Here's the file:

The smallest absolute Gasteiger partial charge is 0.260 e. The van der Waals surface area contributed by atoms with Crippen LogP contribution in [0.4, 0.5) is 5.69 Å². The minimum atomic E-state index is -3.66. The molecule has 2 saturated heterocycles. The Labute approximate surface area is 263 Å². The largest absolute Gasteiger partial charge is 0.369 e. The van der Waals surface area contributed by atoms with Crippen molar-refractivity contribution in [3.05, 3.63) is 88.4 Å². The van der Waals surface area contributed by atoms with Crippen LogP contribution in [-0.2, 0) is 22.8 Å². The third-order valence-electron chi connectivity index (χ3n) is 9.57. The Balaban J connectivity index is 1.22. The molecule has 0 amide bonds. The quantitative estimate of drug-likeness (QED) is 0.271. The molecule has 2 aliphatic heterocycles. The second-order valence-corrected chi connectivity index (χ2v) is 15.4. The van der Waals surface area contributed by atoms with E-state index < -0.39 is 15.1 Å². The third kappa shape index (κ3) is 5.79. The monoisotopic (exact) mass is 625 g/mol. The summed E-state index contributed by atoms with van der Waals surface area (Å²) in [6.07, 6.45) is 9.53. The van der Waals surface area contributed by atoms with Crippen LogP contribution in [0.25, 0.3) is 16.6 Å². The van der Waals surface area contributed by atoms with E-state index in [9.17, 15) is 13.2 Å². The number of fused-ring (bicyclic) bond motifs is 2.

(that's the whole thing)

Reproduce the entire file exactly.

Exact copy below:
The smallest absolute Gasteiger partial charge is 0.260 e. The van der Waals surface area contributed by atoms with Crippen LogP contribution in [0.4, 0.5) is 5.69 Å². The minimum atomic E-state index is -3.66. The molecule has 2 saturated heterocycles. The Labute approximate surface area is 263 Å². The largest absolute Gasteiger partial charge is 0.369 e. The van der Waals surface area contributed by atoms with Crippen molar-refractivity contribution in [3.05, 3.63) is 88.4 Å². The van der Waals surface area contributed by atoms with Crippen LogP contribution in [-0.2, 0) is 22.8 Å². The third-order valence-electron chi connectivity index (χ3n) is 9.57. The Balaban J connectivity index is 1.22. The molecule has 0 amide bonds. The quantitative estimate of drug-likeness (QED) is 0.271. The molecule has 2 aliphatic heterocycles. The second-order valence-corrected chi connectivity index (χ2v) is 15.4. The van der Waals surface area contributed by atoms with E-state index < -0.39 is 15.1 Å². The third kappa shape index (κ3) is 5.79. The monoisotopic (exact) mass is 625 g/mol. The summed E-state index contributed by atoms with van der Waals surface area (Å²) in [6.07, 6.45) is 9.53. The van der Waals surface area contributed by atoms with Crippen LogP contribution in [0.25, 0.3) is 16.6 Å². The van der Waals surface area contributed by atoms with E-state index in [9.17, 15) is 13.2 Å². The number of fused-ring (bicyclic) bond motifs is 2.